Last edited by Double Edge; 30 Nov 17, at 23:30.

  12. #192
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    Who's afraid of american sanctions ?

    China pumps billions into Iranian economy as Western firms hold off | Reuters | Dec 01 2017

    China is financing billions of dollars worth of projects in Iran, making deep inroads into the economy while European competitors struggle to find banks willing to fund their ambitions, Iranian government and industry officials said on Friday.

    Freed from crippling nuclear sanctions two years ago, Iran is drawing unprecedented Chinese funding for everything from railways to hospitals, they said. State-owned investment arm CITIC Group recently established a US$10 billion credit line and China Development Bank is considering lending US$15 billion more.

    “They [Western firms] had better come quickly to Iran otherwise China will take over,” said Ferial Mostofi, head of the Iran Chamber of Commerce’s investment commission, speaking on the sidelines of an Iran-Italy investment meeting in Rome.

    The Chinese funding, by far the largest statement of investment intent of any country in Iran, is in stark contrast with the drought facing Western investors since US President Donald Trump disavowed the 2015 pact agreed by major powers, raising the threat sanctions could be reimposed.

    Iranian officials say the deals are part of Beijing’s US$124 billion Belt and Road Initiative, which aims to build new infrastructure – from motorways and railways to ports and power plants – and link China with Europe and Africa to pave the way for an expansion of trade.

    A source in China familiar with the CITIC credit line, which was agreed in September, called it “an agreement of strategic intent”. The source declined to give details on projects to be financed, but Iranian media reports have said they would include water management, energy, environment and transport projects.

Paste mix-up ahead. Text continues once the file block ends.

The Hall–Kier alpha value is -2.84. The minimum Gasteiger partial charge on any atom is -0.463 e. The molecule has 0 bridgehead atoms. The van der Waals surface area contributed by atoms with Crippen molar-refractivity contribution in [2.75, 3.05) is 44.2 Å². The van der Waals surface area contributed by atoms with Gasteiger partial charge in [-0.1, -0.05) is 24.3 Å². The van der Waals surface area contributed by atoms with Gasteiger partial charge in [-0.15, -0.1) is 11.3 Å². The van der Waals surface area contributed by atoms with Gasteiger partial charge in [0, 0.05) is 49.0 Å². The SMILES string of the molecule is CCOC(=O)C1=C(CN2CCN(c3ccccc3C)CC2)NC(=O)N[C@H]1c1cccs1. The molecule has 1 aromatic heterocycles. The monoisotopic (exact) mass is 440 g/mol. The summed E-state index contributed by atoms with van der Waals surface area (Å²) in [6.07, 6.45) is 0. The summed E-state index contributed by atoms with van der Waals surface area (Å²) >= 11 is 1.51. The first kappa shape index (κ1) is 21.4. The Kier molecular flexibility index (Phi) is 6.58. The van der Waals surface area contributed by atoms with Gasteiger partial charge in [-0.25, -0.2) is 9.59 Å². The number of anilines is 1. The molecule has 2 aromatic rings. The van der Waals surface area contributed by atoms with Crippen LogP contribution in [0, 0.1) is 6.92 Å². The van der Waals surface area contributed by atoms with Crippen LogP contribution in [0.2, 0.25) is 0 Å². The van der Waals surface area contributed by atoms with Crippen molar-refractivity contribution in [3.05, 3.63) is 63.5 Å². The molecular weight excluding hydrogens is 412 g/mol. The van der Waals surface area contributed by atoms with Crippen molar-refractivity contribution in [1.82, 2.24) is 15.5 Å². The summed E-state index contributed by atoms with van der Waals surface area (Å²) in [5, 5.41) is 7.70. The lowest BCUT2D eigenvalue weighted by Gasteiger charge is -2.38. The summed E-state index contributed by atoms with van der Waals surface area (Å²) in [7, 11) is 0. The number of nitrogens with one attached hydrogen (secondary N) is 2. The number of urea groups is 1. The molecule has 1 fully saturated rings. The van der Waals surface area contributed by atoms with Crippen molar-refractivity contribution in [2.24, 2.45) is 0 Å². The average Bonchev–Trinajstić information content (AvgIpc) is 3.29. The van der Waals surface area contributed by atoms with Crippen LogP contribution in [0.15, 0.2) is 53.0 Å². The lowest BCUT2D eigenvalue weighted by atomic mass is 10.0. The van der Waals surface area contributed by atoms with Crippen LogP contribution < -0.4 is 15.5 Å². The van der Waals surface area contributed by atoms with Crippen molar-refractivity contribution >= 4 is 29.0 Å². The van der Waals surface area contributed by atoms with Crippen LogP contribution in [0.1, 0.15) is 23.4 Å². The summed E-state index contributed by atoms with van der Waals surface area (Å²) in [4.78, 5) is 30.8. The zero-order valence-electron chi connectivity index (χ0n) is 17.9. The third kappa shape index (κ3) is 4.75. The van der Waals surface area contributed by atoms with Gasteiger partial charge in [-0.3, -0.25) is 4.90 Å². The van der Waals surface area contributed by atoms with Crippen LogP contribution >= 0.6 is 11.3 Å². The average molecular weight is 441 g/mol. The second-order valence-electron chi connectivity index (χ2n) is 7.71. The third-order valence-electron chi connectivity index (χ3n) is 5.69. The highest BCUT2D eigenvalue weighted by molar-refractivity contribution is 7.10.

An Iranian central bank source said loans under the credit line would be primarily extended in euros and yuan.

    The China Development Bank signed a memorandum of understanding for US$15 billion, Iranian state news agency IRNA said on September 15.

    The bank itself declined to comment, in line with many foreign investors and banks, including from China, who were reluctant to discuss their activities in Iran for this story. The web sites of banks and companies often carry little or no information on their Iran operations.

    With a population of 80 million and a large, sophisticated middle class, Iran has the potential to be a regional economic powerhouse. But with the risk of sanctions hanging in the air, more and more foreign investors want Tehran to issue sovereign guarantees to protect them in case the projects are halted.

    Economic ties between Iran and Italy, its biggest European trade partner, have been affected.

    Italy’s state-owned rail company, Ferrovie dello Stato, is a consultant in the building of a 415-km (260-mile) high-speed north-south rail line between Tehran to Isfahan via Qom by state-owned China Railway Engineering Corporation.

    The Italian firm is separately contracted to build a line from Qom west to Arak, but it needs 1.2 billion euros (US$1.4 billion) in financing. Though backed by the state’s export insurance agency, it says it needs a sovereign guarantee.

    “We are finalising the negotiations and we are optimistic about moving forward,” said Riccardo Monti, chairman of Italferr, the state firm’s engineering unit, adding that the financing should be finalised by March next year.

    Former prime minister Matteo Renzi’s promise in Tehran last year to oil the wheels of trade with a €4 billion credit line from Italy’s state investment vehicle is effectively dead, a source in Italy familiar with the matter said.

    Cassa Depositi e Prestiti (CDP) risked losing the confidence of its many US bondholders who could sell down their holdings if the credit line went ahead, the source said.

    A few European banks have deepened trade ties with Iran this year – Austria’s Oberbank inked a financing deal with Iran in September.

    South Korea has also proved a willing investor, with Seoul’s Eximbank signing an US$9.5 billion credit line for projects in Iran in August, according to Chinese state news agency Xinhua. But China is the stand-out.

    Valerio de Molli, head of Italian think tank European House Ambrosetti, reckons China now accounts for more than double the EU’s share of Iran’s total trade. “The time to act is now, otherwise opportunities nurtured so far will be lost,” de Molli said.

    Iranian officials attending this week’s meeting in Rome sought to goad European firms and their bankers into action by talking up the Chinese financing and investments. “The train is going forward,” said Fereidun Haghbin, director general of economic affairs at Iran’s foreign ministry. “The world is a lot greater than the United States.”

    Some Iranian officials remain concerned that investment could become lopsided and are looking at creative ways to maintain investment links with the West, however.

    The Iran chamber is encouraging Western firms to consider transferring technology as a way of earning equity in Iranian projects rather than focusing on capital.